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Finley’s: Good food along with plenty of spirits
” Finley’s Bar & Grill is located along the busy Airport Way not far from French Camp Road - photo by VINCE REMBULAT / The Bulletin

Finley’s Bar & Grill has long been known for good food and plenty of spirits.

The latter can especially be taken quite literally today given that it’s Halloween.

Motorists and truckers roar past this old Manteca establishment once known as Tally’s and Miller’s Post at 10477 S. Airport Way on a daily basis.

Some are aware of the eerie history of the place owned by Deborah and Mark Finley for nearly 25 years.

About eight years ago, a local group of researchers of the paranormal were granted permission to investigate paranormal activity at Finley’s.

Back then, Dana Mierkey, who was part of the Ghost Research Investigators of the Paranormal or GRIP, was having dinner at the restaurant when she recalled feeling a strong presence of paranormal activity.

Deborah Finley had long sensed that she wasn’t alone. She still feels that way today, referring to her out-of-the-ordinary experiences as that of a force, energy, entity or even ghost.

“I’ve seen Jack here,” she said on Tuesday.

Jack is John Franklin “Frank” Jack, who was the first property owner of the building.

Little is known about the origins of the place or Jack, for that matter.

According to the Finleys, attempts to secure information on the first property owner were mostly futile since his only child, Muriel Jack Pierson Lund, was already at an advanced age when asked about the history.

Family members were able to pool some information during a 1991 reunion in Acampo.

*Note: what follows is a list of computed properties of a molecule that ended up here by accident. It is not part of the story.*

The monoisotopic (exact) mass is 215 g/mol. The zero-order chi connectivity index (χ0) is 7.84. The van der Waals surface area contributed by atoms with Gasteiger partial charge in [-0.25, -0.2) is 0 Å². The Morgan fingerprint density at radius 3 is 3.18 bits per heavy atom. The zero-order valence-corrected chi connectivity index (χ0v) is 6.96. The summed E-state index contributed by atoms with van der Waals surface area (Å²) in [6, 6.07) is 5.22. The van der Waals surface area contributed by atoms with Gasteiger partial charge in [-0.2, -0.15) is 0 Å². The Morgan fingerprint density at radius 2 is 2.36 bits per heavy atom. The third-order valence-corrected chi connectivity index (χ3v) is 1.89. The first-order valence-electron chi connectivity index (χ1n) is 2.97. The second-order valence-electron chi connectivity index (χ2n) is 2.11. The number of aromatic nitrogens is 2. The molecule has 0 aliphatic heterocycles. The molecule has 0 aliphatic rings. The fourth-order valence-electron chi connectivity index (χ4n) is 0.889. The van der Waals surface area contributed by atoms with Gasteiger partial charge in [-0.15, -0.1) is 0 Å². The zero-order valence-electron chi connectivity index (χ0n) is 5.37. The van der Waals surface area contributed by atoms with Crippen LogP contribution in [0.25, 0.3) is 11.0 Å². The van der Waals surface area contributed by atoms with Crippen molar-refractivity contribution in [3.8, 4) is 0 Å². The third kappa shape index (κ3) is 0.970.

Frank Jack was known to be an outdoors man as well as an excellent ballroom dancer. He was the fourth of five brother and was married to Gertrude Brown, who was an accomplished piano player and acclaimed excellent cook.

Frank Jack’s principle occupation was that of realtor under Joe Sacco of Stockton.

After losing his real estate position due to a reorganization, Frank and Gertrude opened a grocery store and cardroom at the present location of Finley’s Bar & Grill.

Frank Jack was 57 when he died of complications from a broken arm on Feb. 8, 1928. He was buried at nearby Park View Cemetery.

Some believe that Jack suffered that fatal injury to some not-so-happy gamblers as a result of misdealing during a card game.

The card room was in the area of the current kitchen, Deborah Finley said.

She also witnessed some possible paranormal activity in the kitchen during the GRIP team investigation of 2010.

Other paranormal investigating groups have come near and far to Finley’s Bar & Grill in recent years. It got to the point that Deborah Finley had to cut back on these disruptive practices at her place.

Last Saturday, she hosted her annual Halloween party featuring palm readers and aura photography not to mention some 60 to 70 in attendance.

Finley’s Bar & Grill is open today. Just like any other day.

To contact reporter Vince Rembulat, e-mail